Adjusting Your Parenting
Parenting itself is a strange occupation. It certainly is the most important and amazing thing any person will ever undertake.
It’s also the most ridiculous.
Even Ikea gives you bookshelves to build with an instruction manual that any language can at least minimally understand. Sure, there are some parts left over but as long as they stand up you’re good, right? Kids?! They have no instructions. You’re given this little thing that changes not just on a daily but almost hourly basis and you’re supposed to understand what it needs by the tone of its screaming.
It must be internal wiring, then, that allows us to hear those variations in tone and pitch that get us to understand “nope…not hungry. Must be the diaper needs changing.” That…and the fact that we feed them, then change them, then rock them anyway and get them to sleep.
But those early days, the days where only the most basic needs are the things that babies require, are universal. Everyone from our ancestors to our grandparents to our parents went through these days and apart from the types of diapers and “Diaper Genies” and pre-measured baby formula, there’s not much difference there.
It’s when they start to talk that things changed.
I even saw things change from one child to the next.
I remember when my oldest child, now 21, sat on my lap in front of a massive PC and played CD-ROM games with me that had The Cat in the Hat along with Green Eggs and Ham and Little Critter. It was like Sesame Street on a computer.
Now I’m at teenager phase with the other three kids.
My example of good parenting is no farther than a generation up from me, my own parents. So when I became a single dad after losing my wife in 2011, I stuck to that example.
The problem became twofold, though. First: I was alone, there weren’t two of us parenting anymore. So I had to adjust my time spent acting like the at-home parent to when I was at home.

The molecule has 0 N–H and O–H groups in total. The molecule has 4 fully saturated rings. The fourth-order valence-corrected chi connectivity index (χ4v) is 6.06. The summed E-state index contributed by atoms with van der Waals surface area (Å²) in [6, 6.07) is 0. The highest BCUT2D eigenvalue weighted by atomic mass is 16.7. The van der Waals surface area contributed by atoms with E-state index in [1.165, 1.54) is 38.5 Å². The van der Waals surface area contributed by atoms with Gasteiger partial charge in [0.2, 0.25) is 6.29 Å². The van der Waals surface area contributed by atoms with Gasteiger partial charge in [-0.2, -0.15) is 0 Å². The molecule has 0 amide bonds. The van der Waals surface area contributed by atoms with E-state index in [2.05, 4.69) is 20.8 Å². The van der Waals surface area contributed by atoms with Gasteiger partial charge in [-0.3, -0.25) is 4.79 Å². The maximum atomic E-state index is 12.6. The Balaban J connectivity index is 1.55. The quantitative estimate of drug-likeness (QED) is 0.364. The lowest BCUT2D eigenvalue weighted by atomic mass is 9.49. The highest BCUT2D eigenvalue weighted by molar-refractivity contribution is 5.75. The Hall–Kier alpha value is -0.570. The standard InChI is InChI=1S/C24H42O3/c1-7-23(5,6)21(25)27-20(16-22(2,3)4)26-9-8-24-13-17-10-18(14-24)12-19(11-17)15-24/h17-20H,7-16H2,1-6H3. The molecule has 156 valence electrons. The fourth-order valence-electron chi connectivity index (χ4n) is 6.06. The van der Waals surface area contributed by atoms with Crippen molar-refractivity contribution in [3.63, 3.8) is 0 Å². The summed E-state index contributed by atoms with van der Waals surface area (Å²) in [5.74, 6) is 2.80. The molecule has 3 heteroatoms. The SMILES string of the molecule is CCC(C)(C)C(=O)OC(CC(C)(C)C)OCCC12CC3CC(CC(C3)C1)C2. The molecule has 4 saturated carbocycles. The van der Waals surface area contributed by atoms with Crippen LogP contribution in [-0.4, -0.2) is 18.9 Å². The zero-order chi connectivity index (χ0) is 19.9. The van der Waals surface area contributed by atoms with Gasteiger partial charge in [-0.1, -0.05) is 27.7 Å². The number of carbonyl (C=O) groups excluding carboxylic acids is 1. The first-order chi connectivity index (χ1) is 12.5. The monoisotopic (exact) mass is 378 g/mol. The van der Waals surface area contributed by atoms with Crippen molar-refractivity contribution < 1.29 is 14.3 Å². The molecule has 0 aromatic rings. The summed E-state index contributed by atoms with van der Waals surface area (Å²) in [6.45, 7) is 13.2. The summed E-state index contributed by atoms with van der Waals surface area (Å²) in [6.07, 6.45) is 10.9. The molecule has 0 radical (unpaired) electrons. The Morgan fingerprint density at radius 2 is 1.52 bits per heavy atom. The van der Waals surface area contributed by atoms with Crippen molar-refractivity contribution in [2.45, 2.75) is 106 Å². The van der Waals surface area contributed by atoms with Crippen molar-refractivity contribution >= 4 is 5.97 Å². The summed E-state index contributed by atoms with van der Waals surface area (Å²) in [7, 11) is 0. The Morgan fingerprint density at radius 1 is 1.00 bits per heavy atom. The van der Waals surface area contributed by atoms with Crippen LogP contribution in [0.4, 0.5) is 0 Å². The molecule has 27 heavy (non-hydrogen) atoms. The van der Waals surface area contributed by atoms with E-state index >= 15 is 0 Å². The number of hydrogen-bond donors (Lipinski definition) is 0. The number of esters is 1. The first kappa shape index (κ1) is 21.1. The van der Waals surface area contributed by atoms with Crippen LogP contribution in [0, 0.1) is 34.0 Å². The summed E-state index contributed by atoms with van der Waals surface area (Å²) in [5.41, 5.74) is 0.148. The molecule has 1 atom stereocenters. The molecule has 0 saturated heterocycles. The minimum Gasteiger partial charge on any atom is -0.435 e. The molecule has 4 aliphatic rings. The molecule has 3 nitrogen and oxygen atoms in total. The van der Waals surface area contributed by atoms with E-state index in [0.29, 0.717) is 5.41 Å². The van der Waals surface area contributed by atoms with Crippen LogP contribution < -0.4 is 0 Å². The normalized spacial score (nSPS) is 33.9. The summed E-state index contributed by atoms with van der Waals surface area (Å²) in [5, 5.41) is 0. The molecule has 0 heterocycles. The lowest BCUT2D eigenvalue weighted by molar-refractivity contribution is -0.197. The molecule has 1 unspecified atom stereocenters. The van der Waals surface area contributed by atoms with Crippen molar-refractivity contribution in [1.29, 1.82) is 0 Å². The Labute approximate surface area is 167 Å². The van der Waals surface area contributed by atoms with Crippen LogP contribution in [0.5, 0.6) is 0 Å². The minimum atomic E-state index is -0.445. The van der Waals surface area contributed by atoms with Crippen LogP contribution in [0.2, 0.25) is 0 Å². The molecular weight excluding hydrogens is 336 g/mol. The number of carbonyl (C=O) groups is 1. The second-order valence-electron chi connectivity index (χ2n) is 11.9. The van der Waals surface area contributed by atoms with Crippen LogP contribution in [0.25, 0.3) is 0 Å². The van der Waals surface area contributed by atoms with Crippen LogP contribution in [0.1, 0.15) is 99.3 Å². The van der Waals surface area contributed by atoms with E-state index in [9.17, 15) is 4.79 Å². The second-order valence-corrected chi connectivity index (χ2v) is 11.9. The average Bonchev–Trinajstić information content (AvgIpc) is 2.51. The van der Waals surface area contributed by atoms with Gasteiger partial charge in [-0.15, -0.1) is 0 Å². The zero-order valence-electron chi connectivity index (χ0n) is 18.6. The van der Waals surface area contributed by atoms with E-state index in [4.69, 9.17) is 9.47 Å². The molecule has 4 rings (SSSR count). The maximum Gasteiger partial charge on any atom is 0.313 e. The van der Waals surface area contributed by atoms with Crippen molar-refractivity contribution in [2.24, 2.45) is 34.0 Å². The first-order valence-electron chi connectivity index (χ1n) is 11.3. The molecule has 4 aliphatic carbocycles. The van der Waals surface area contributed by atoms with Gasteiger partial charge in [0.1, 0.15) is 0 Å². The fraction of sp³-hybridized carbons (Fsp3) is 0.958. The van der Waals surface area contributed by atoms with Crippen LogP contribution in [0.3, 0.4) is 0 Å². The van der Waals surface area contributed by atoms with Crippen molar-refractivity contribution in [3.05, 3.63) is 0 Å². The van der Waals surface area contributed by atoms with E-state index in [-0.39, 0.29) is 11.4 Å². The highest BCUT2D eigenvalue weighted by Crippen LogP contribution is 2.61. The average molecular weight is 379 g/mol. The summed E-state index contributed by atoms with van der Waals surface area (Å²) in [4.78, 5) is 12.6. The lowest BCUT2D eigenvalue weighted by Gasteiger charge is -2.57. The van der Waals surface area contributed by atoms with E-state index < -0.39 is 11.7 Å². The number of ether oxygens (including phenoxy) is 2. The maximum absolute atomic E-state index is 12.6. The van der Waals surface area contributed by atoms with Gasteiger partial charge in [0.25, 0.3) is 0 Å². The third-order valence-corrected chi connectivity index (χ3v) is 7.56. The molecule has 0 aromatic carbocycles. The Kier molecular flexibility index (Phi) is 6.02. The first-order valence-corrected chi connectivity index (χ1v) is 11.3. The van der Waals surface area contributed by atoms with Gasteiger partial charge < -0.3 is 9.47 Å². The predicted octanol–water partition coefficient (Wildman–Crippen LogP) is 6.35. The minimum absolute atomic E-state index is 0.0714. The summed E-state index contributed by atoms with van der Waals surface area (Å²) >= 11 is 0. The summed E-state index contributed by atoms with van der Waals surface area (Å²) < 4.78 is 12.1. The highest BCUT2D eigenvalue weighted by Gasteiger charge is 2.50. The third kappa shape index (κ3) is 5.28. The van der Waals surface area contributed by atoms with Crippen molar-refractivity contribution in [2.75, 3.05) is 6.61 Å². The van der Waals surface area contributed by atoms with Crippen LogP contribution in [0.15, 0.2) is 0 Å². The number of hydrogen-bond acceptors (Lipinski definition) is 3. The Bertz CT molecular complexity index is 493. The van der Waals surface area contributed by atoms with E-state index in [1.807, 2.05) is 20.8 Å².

Second: times have changed.
I rode my bike everywhere and grew up in a really small town. We rode a three-wheeler in the snow and played baseball or football or basketball all day long. We had an Atari 2600, but even that got old after awhile and you went outside and played all day.
Today we all have cell phones. That little thing in our hands has more power than even the most powerful videogame system I ever owned as a kid. The graphics look more real on my phone than the Sci-Fi movies I saw as a kid.
So what do you do?
You adjust. My kids have their video games but they also have time. They go to the park. You adjust to technology. There are 700 channels but rarely anything on television. You mix the old with the new. Where they want to listen to Kendrick Lamar you mix in some Sam and Dave in the middle of it so they hear the greats. You play Clapton after they hear Black Keys and Hendrix after 21 Pilots.
And while you adjust you also tell them how life isn’t all that different. You are here, stable, holding them and shaping their day just like your parents did.
Technology and society may have changed and you have had to adjust to them. Still, your basics remained the same: you’re there. So no matter where they are you will be there.
That’s not much of an adjustment.